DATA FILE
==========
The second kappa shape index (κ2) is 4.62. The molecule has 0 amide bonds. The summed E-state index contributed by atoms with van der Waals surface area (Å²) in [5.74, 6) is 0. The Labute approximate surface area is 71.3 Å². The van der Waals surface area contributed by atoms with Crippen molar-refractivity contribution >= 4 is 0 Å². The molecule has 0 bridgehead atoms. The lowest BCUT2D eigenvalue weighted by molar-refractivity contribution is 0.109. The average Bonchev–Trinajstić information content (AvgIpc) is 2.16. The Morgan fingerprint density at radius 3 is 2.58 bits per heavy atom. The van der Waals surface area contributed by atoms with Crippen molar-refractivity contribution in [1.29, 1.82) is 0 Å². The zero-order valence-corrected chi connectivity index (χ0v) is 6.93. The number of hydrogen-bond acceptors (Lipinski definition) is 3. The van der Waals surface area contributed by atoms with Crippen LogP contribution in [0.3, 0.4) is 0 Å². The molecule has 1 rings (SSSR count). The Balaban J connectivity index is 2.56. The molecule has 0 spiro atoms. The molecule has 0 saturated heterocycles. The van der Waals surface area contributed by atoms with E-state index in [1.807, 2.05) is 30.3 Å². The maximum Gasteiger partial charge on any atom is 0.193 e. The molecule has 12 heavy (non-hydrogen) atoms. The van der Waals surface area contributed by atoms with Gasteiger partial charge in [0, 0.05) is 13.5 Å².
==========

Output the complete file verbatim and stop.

The second kappa shape index (κ2) is 4.62. The molecule has 0 amide bonds. The summed E-state index contributed by atoms with van der Waals surface area (Å²) in [5.74, 6) is 0. The Labute approximate surface area is 71.3 Å². The van der Waals surface area contributed by atoms with Crippen molar-refractivity contribution >= 4 is 0 Å². The molecule has 0 bridgehead atoms. The lowest BCUT2D eigenvalue weighted by molar-refractivity contribution is 0.109. The average Bonchev–Trinajstić information content (AvgIpc) is 2.16. The Morgan fingerprint density at radius 3 is 2.58 bits per heavy atom. The van der Waals surface area contributed by atoms with Crippen molar-refractivity contribution in [1.29, 1.82) is 0 Å². The zero-order valence-corrected chi connectivity index (χ0v) is 6.93. The number of hydrogen-bond acceptors (Lipinski definition) is 3. The van der Waals surface area contributed by atoms with Crippen LogP contribution in [0.3, 0.4) is 0 Å². The molecule has 1 rings (SSSR count). The Balaban J connectivity index is 2.56. The molecule has 0 spiro atoms. The molecule has 0 saturated heterocycles. The van der Waals surface area contributed by atoms with E-state index in [1.807, 2.05) is 30.3 Å². The maximum Gasteiger partial charge on any atom is 0.193 e. The molecule has 12 heavy (non-hydrogen) atoms. The van der Waals surface area contributed by atoms with Gasteiger partial charge in [0, 0.05) is 13.5 Å².